Eligible papers must:
• deal with some aspect of the Chicago region;
• contain original research;
• have been completed by a University of Chicago undergraduate as a component of a class or degree requirement; and
• be nominated by a faculty member.

Students from all academic disciplines within the College are eligible to submit. To be considered, submissions must be formatted in a Microsoft Word document and sent via email by Friday, July 21 to Martha Merritt, the Associate Dean of Academic Affairs and Development, at

Chicago Studies Program Seeks to Foster Chicago-Focused Senior Theses


By: Jane Bartman, Third-Year Student and Civic Journalist for Chicago Studies

On Monday, June 3, the Chicago Studies Program of the University Community Service Center (UCSC) hosted students who wrote or are planning to write a senior thesis on a Chicago-focused topic for an engaging dinner discussion.

The event drew over 15 undergraduates from a variety of majors and areas of study, including Pre-Med, Public Policy, History, International Studies, and Sociology, who expressed interest in topics ranging from refugee communities in Chicago to the city's criminal court system.

Attendees offered suggestions for ways that the UCSC could support their research, from compiling a list of completed Chicago-related theses to offering a travel stipend for students conducting fieldwork or archival research elsewhere in the city.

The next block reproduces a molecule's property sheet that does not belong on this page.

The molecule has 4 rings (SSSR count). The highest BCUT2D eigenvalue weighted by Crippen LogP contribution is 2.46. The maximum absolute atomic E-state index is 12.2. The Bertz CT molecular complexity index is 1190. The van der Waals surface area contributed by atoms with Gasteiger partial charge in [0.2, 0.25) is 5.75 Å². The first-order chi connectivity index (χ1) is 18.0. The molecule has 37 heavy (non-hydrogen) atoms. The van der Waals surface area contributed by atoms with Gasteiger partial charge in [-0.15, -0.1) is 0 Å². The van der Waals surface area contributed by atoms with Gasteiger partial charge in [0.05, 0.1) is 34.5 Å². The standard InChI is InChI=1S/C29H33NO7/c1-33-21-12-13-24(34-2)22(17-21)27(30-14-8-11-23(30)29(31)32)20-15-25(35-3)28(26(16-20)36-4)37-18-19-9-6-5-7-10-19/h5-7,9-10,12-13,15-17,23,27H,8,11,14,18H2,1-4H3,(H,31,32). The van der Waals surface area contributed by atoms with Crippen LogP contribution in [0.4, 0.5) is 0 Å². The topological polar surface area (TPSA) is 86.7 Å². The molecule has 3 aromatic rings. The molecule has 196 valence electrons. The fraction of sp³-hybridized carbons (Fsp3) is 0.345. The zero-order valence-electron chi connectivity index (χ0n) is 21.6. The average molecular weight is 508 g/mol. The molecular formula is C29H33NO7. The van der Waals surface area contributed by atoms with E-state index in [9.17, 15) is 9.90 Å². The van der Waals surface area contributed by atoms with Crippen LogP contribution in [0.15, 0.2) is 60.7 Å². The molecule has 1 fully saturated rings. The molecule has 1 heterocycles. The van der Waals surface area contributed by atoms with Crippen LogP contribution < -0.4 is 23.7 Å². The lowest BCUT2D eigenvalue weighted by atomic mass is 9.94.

Students were enthusiastic about the chance to focus their major undergraduate research project in a city as diverse and dynamic as Chicago. Third-year Karlyn Gorski said, "Researching in Chicago means I can immerse myself and create a project that I really care about."

If you have additional suggestions on how the Chicago Studies Program could support your BA research, please email

On Thursday, May 2, Matthew Skoller was a guest lecturer in Intensive Study of a Culture: Chicago Blues, an anthropology course taught by Professor Michael Dietler in which students examine Chicago blues as a distinct musical genre and cultural phenomenon. Skoller is the second of three local musicians who will give guest lectures as part of a Course Connection through the Chicago Studies Program of the University Community Service Center (UCSC).

Watch the video here.

For more information about this Course Connection, visit the links below:
"Living (and Hearing) History: Chicago Blues Musicians Share Music and Perspectives with UChicago Students" by Jake Smith
• "Chicago Blues" Course Connection Photos

By: Christopher Hansen, Communications Intern for Chicago Studies